No. 65: Apple ups its Pay
Jennifer Bailey has turned
Apple Pay into a core piece of the operating system.
Jennifer Bailey VP of internet services and Apple Pay, Apple
Apple veteran Jennifer Bailey took over Apple Pay in 2014 with the goal of making it possible for iphone users to leave their wallets at home. She has quickly turned the service into a core piece of the Apple operating system and grown in-store acceptance at U.S. retail locations from about 3% at launch to more than 50% today while also integrating Apple Pay into 85 of the top 100 e-commerce apps. In the process, she’s humanized a financial product in surprising ways— witness the happy face that appears when an iphone X user authenticates at checkout. “Not only did we want to bring more security to payments,” she says, “we wanted to make the whole experience enjoyable.”
How do you persuade customers to use Apple Pay for the first time? We go to the local merchants and the city councils—in Austin, San Diego, L.A., San Francisco—and [with their blessing,] we essentially put on an Apple Pay street fair. Local merchants who accept Apple Pay present an offer— maybe a dollar off your ice cream. We bring in food trucks and [feature] fun activities. We’ve also done event-type marketing at music festivals. Last year at Bottlerock [a music and wine festival in Napa Valley], we worked with the event organizers to create Apple Pay–only lines. When you go to a concert, the last thing you want is to stand in line to pay for your beer.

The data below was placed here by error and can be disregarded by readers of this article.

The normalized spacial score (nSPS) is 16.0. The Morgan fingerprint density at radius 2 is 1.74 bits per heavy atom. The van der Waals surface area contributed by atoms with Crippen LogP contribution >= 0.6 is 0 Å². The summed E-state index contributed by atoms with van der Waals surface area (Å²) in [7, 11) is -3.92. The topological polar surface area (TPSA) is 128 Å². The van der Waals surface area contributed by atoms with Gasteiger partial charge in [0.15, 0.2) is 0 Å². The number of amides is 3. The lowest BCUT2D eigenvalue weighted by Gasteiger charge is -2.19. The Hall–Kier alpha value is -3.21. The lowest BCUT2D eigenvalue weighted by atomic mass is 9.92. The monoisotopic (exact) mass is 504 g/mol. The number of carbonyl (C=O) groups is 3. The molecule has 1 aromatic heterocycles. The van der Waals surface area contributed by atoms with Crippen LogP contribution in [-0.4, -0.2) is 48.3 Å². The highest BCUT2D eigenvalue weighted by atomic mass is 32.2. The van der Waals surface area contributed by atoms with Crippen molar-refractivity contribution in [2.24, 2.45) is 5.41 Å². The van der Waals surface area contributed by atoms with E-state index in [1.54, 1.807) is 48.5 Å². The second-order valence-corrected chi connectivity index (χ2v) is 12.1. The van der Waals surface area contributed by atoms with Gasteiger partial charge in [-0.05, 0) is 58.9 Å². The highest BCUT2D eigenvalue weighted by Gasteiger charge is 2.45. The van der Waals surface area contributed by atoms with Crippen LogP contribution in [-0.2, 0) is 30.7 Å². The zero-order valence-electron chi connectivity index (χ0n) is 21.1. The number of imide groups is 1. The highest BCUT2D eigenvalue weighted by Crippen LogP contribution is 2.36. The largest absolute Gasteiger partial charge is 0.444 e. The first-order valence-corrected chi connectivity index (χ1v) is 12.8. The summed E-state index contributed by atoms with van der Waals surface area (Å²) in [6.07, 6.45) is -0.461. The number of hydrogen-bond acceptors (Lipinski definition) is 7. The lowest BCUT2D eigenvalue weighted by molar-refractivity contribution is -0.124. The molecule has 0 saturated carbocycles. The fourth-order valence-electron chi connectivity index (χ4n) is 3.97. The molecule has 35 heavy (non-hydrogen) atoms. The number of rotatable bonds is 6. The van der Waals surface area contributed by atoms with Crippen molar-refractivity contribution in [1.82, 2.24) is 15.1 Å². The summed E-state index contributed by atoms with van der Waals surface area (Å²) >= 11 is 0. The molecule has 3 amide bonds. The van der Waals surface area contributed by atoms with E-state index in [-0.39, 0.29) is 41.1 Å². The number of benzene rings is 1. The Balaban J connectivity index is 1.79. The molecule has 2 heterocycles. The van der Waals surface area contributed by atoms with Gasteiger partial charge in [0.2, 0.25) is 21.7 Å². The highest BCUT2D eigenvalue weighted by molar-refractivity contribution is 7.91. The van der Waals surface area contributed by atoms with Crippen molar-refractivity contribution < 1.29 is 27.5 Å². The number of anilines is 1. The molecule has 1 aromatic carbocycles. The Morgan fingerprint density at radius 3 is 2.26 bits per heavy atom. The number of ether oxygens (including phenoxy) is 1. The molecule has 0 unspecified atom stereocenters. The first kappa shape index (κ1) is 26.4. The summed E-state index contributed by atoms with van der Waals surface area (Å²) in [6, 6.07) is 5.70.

Where have you had to modify your approach? We had started with the assumption that it would be clear to customers which stores accept Apple Pay, but you can’t always tell. Now we have a team of people who work [with companies like Square and Vantiv that provide checkout terminals]. We give their sales staff stickers; we work with them [to add] digital marks on screen. When a retailer shows an Apple Pay mark, the number of [Apple Pay] transactions goes up around five times.
A big part of Apple Pay’s growth story is international. How have you adapted the product for other countries? We launched in Japan [in October 2016]. One of the really important categories of payments there is for its rail system, so we [linked with the country’s] JR East and Suica transit cards. Add those to Apple Wallet and tap to go through the gate. Just last week, we were busily working on launching transit in Beijing and Shanghai. When we talk about replacing the wallet and not just payment cards, this is what we’re working on.